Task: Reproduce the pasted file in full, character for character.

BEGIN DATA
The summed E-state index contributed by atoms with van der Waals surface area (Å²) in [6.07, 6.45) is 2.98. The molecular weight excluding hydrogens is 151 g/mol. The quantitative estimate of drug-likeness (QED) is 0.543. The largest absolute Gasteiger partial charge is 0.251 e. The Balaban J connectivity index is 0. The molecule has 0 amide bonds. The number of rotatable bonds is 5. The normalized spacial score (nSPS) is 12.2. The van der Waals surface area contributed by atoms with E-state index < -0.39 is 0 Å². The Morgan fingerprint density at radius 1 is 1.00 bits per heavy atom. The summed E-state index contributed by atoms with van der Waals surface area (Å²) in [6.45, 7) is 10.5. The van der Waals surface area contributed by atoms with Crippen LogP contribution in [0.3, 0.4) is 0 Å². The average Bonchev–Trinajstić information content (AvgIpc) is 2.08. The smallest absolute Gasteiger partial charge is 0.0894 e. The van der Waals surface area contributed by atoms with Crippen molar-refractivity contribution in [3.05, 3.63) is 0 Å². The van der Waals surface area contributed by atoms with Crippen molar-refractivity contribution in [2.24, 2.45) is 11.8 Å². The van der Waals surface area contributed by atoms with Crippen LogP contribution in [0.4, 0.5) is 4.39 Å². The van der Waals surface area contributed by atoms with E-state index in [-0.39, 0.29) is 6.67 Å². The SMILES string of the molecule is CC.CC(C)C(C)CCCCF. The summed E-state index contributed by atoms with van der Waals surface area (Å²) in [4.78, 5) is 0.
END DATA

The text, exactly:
The summed E-state index contributed by atoms with van der Waals surface area (Å²) in [6.07, 6.45) is 2.98. The molecular weight excluding hydrogens is 151 g/mol. The quantitative estimate of drug-likeness (QED) is 0.543. The largest absolute Gasteiger partial charge is 0.251 e. The Balaban J connectivity index is 0. The molecule has 0 amide bonds. The number of rotatable bonds is 5. The normalized spacial score (nSPS) is 12.2. The van der Waals surface area contributed by atoms with E-state index < -0.39 is 0 Å². The Morgan fingerprint density at radius 1 is 1.00 bits per heavy atom. The summed E-state index contributed by atoms with van der Waals surface area (Å²) in [6.45, 7) is 10.5. The van der Waals surface area contributed by atoms with Crippen LogP contribution in [0.3, 0.4) is 0 Å². The average Bonchev–Trinajstić information content (AvgIpc) is 2.08. The smallest absolute Gasteiger partial charge is 0.0894 e. The van der Waals surface area contributed by atoms with Crippen molar-refractivity contribution in [3.05, 3.63) is 0 Å². The van der Waals surface area contributed by atoms with Crippen molar-refractivity contribution in [2.24, 2.45) is 11.8 Å². The van der Waals surface area contributed by atoms with Crippen LogP contribution in [0.4, 0.5) is 4.39 Å². The van der Waals surface area contributed by atoms with E-state index in [-0.39, 0.29) is 6.67 Å². The SMILES string of the molecule is CC.CC(C)C(C)CCCCF. The summed E-state index contributed by atoms with van der Waals surface area (Å²) in [4.78, 5) is 0.